v14 i2

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Caribbean Journal of Psychology Volume 14 Issue 2

Edited by Jaipaul L. Roopnarine

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Editorial Board

Jaipaul L. Roopnarine
Syracuse University, USA & Anton de Kom University of Suriname


Marina Ramkissoon
The University of the West Indies, Mona, Jamaica


Kristen L. Davis
Syracuse University, USA

Camille Alexis-Garsee
Middlesex University, England

Guillermo Bernal
University of Puerto Rico, Puerto Rico

John Berry
Queen’s University Canada, Higher School of Economics, Moscow, Russian Federation

Clement Branche
The University of the West Indies, Mona, Jamaica

Derek Chadee
The University of the West Indies, St Augustine, Trinidad

Judith Gibbons
Saint Louis University, USA

Tobi Graafsma
Anton de Kom University, Suriname

Merry Bullock
American Psychological Association, USA

Rita Dudley-Grant
Virgin Islands Behavioural Services, US Virgin Islands

Derrick Gordon
Yale University School of Medicine, USA

Jane Holmes Bernstein
Boston Children’s Hospital, Boston, Harvard Medical School, USA

Aminata Cairo
University of Leiden, Netherlands

Gail Ferguson
University of Minnesota, USA

Ishtar Govia
The University of the West Indies, Mona, Jamaica

Caryl James
The University of the West Indies, Mona, Jamaica

Barbara Landon
St Georges Medical School, Grenada

Kim Miller
Centers for Disease Control and Emory University, USA

Jacqueline Sharpe
The University of the West Indies Medical School, Trinidad and Tobago

Ava Thompson
University of the Bahamas, Bahamas

Ambika Krishnakumar
Syracuse University, USA

Donna Maria Maynard
The University of the West Indies, Cave Hill, Barbados

Guerda Nicolas
University of Miami, USA

Orville Taylor
The University of the West Indies, Mona, Jamaica

Michael C. Lambert
University of North Carolina, Chapel Hill, USA

Gillian Mason
The University of the West Indies, Mona, Jamaica

Marina Ramkissoon
The University of the West Indies, Mona, Jamaica

David Tennant
The University of the West Indies, Mona, Jamaica


The present study examined two psychological prerequisites for intrinsic academic motivation–mindset and basic psychological need satisfaction–in samples of secondary school students from Vietnam, The Netherlands and Curaçao (combined N = 882). Both cross-cultural differences regarding mindset and basic psychological need satisfaction were examined, as were relations between these variables. The highest growth mindset and lowest fixed mindset scores were reported by Vietnamese students, who also reported lower competence satisfaction. In addition, only small to medium relationships were found between mindset and basic psychological need satisfaction, indicating that these two prerequisites for intrinsic academic motivation are relatively independent. In two samples, small to medium relationships were found between competence satisfaction, a growth mindset (positive relationship), and a fixed mindset (negative relationship) respectively. The practical implications of these results are discussed.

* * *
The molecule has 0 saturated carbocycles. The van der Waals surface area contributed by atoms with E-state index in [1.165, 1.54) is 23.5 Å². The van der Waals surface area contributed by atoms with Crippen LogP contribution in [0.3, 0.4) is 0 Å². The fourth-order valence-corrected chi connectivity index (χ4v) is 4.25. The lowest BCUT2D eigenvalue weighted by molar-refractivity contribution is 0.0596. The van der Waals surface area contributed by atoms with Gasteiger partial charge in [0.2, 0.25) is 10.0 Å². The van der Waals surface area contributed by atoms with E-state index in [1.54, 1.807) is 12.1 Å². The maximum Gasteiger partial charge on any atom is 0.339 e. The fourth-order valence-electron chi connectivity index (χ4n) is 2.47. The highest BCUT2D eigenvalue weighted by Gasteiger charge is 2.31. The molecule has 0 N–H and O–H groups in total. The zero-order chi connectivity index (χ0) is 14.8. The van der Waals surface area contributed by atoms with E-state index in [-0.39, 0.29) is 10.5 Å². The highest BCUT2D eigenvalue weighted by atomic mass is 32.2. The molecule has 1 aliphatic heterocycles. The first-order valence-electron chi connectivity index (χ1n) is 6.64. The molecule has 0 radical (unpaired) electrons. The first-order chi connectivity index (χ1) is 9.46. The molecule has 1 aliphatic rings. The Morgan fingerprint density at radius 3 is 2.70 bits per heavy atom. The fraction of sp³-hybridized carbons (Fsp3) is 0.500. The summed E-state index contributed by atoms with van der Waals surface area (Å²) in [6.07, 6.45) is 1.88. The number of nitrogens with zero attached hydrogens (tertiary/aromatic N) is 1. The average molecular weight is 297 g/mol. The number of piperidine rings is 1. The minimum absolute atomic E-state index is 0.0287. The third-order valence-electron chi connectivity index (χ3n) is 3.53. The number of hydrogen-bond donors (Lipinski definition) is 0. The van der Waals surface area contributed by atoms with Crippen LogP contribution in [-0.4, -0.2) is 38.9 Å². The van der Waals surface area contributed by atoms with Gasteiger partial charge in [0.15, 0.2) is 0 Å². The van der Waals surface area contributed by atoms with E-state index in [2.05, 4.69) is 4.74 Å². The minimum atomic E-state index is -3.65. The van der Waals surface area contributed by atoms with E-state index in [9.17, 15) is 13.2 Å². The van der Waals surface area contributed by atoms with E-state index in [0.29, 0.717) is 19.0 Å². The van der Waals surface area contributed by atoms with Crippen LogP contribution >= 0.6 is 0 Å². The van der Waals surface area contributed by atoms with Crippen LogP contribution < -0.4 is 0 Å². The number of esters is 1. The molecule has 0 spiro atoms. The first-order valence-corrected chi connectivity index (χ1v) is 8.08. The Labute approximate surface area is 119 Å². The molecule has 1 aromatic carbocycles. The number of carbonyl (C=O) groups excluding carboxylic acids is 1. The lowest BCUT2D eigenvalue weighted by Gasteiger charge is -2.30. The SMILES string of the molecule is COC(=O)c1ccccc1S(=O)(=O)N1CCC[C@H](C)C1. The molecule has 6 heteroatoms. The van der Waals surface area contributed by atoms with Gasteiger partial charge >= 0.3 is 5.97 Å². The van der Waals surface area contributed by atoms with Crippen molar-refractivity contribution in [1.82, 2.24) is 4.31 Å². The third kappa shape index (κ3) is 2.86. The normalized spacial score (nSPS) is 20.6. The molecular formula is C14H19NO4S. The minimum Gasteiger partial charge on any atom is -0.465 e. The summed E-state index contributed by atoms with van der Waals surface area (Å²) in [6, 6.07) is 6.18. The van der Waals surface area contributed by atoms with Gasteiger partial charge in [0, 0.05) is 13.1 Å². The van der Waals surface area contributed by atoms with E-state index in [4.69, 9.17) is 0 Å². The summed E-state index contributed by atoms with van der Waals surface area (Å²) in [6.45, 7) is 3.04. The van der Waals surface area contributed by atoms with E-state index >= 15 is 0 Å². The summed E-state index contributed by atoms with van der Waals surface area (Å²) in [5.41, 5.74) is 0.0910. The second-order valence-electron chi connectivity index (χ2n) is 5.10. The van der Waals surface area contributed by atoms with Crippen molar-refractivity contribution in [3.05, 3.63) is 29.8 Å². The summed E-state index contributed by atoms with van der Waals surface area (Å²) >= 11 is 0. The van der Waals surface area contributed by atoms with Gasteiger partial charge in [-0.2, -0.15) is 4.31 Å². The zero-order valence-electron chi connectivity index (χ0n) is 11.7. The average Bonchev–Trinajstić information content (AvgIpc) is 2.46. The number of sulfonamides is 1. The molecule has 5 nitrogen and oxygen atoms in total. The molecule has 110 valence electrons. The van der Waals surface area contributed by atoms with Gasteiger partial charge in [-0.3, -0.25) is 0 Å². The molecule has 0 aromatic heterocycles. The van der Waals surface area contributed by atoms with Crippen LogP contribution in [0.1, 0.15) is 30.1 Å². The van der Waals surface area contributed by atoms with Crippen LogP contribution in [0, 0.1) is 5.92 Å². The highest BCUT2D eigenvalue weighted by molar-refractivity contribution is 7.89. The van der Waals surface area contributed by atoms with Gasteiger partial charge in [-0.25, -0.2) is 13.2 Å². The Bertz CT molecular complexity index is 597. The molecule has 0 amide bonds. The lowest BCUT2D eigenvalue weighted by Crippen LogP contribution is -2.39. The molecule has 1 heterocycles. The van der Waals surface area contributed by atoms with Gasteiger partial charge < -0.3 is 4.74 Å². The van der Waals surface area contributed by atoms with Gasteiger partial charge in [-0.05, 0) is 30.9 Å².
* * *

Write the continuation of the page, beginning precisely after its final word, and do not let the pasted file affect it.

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High youth crime rates pose a threat to sustainable development in less economically developed regions such as the Caribbean. Despite increasing delinquency trends during home lockdowns in the 2020-2021 COVID pandemic there is limited documentation on the impact of home-based risk and protective factors on delinquent adolescent behaviour. This paper explores the link between family structure, parental involvement, and selected indicators of student behavioural and academic performance among a stratified random sample of Jamaican high school students between the ages of 11–19 years, using a nationally representative dataset (N=3365). Binary logistic regression revealed that parents’ knowledge of their child’s location outside of school hours, control of their child’s curfew, and attention to their child’s schoolwork were significantly associated with the likelihood of truancy and behavioural problems in school over the previous reference year. Parental knowledge of their child’s friends was significantly associated with students’ academic performance. Living arrangements and marital status were important factors associated with parental involvement proxies, with married parents exhibiting the most knowledge of their children’s whereabouts of all structures examined. The results suggest that the impact of family relations and attention may be relevant beyond home contexts and may influence school behaviour and academic performance. It follows that these results provide potential insights into school behaviour management programs aimed at improving overall student behaviour. Insights from this study may also be upscaled and tested in other similar contexts.